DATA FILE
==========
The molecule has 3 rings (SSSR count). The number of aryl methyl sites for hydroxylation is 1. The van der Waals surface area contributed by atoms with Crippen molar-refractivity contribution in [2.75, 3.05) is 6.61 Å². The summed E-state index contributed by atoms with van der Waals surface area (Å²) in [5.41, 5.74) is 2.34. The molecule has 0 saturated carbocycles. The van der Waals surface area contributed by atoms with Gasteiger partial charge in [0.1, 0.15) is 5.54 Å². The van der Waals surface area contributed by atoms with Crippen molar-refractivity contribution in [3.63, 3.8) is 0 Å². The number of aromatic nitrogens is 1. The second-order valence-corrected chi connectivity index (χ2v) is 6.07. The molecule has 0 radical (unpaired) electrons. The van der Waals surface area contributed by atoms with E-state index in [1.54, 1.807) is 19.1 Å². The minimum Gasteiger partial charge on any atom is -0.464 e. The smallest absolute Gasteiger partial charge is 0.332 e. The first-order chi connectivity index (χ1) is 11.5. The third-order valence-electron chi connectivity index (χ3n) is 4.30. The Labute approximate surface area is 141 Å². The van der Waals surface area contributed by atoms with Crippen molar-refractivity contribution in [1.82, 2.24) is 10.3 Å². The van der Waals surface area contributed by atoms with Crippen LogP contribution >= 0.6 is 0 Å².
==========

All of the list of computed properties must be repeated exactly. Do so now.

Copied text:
The molecule has 3 rings (SSSR count). The number of aryl methyl sites for hydroxylation is 1. The van der Waals surface area contributed by atoms with Crippen molar-refractivity contribution in [2.75, 3.05) is 6.61 Å². The summed E-state index contributed by atoms with van der Waals surface area (Å²) in [5.41, 5.74) is 2.34. The molecule has 0 saturated carbocycles. The van der Waals surface area contributed by atoms with Gasteiger partial charge in [0.1, 0.15) is 5.54 Å². The van der Waals surface area contributed by atoms with Crippen molar-refractivity contribution in [3.63, 3.8) is 0 Å². The number of aromatic nitrogens is 1. The second-order valence-corrected chi connectivity index (χ2v) is 6.07. The molecule has 0 radical (unpaired) electrons. The van der Waals surface area contributed by atoms with E-state index in [1.54, 1.807) is 19.1 Å². The minimum Gasteiger partial charge on any atom is -0.464 e. The smallest absolute Gasteiger partial charge is 0.332 e. The first-order chi connectivity index (χ1) is 11.5. The third-order valence-electron chi connectivity index (χ3n) is 4.30. The Labute approximate surface area is 141 Å². The van der Waals surface area contributed by atoms with Crippen molar-refractivity contribution in [1.82, 2.24) is 10.3 Å². The van der Waals surface area contributed by atoms with Crippen LogP contribution >= 0.6 is 0 Å².